Mothers of Invention, Chicago, Youngbloods

By Pine

Variety, 18 June 1969

Mothers of Invention
(Fillmore East, N.Y.)

The Mothers of Invention pulled a musical about-face during the four-show concert weekend (13,14) at the Fillmore East, N.Y. The event, which drew 8,410 people for a $37,988 gross, also marked the Youngbloods' overdue return to Gotham after a two-year Frisco hiatus, and a second visit by brassy Chicago.

The Mothers, arranged and conducted by leader-guitarist Frank Zappa, performed an extended bassoon piece on Friday (13). The
avant-garde composition was too freely structured to hold the audience's interests, and an annoyed Frank Zappa prematurely halted the set. On Saturday, the octet spent the bulk of its set on hardrock-blues instrumental improvisation, which is the Fillmore's normal bill of fare. Since the Mothers' topflight musicianship was now being applied to crawd-pleasing rhythms, the audience soon became actively involved in the set. The turnabout simultaneously came all as Zappa's sarcastic scorn of the crowd's inability to understand his music, and as a wise move toward popularity.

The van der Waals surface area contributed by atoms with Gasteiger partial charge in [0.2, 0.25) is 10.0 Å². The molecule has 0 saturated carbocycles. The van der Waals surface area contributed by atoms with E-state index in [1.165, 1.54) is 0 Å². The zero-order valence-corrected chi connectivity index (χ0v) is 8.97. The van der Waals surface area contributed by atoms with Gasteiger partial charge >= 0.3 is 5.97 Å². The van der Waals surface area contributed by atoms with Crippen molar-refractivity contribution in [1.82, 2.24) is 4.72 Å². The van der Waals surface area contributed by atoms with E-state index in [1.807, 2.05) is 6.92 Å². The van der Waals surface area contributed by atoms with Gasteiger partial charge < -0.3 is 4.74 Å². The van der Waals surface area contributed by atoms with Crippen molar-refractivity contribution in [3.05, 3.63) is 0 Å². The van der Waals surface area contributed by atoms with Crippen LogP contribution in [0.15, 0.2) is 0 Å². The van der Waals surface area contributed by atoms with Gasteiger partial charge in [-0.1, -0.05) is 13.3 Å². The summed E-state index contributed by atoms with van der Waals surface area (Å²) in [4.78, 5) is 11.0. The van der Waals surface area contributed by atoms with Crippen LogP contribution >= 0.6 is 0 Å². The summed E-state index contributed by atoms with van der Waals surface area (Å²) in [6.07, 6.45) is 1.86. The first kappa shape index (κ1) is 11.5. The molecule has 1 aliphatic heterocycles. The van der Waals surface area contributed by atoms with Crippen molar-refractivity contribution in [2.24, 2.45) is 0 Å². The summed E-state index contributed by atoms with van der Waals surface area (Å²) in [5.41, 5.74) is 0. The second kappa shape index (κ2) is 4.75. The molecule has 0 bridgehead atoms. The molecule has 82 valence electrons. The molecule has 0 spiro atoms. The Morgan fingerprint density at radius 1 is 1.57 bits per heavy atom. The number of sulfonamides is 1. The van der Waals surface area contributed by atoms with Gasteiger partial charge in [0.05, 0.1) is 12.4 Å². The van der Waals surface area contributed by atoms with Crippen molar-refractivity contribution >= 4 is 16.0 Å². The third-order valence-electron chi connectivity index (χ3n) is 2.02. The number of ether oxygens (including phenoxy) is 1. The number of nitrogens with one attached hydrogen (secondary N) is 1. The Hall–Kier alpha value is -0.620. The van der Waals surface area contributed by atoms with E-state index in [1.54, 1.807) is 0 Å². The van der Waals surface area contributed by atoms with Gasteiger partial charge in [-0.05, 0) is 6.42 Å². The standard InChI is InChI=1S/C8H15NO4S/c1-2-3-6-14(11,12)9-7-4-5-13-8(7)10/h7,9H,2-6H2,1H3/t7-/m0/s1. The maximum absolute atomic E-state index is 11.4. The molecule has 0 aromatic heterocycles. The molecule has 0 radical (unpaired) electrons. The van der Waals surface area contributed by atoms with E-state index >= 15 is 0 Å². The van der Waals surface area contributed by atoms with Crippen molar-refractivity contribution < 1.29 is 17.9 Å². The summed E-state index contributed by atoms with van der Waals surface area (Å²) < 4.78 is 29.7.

Chicago is a powerful septet that builds creative musical bridges and drives into blaring traffic jams, where the horns sound akin to honking cars. Their high decibel soiree shortly lost potency due to a weak command of dynamics. The group didn't flavor its intensity with a realistic amount of gentle, rejuvenative moments.

When the Youngbloods left New York to live in San Francisco's country outskirts, they were a highly competent and thoroughly
rehearsed quartet. They have returned with a relaxed country air that has given their music a loose and simpler realism. Treating the stage as their living room, the combo (a trio since Jerry Corbitt's departure) spread to infectious warmth and played with integrity. Pine.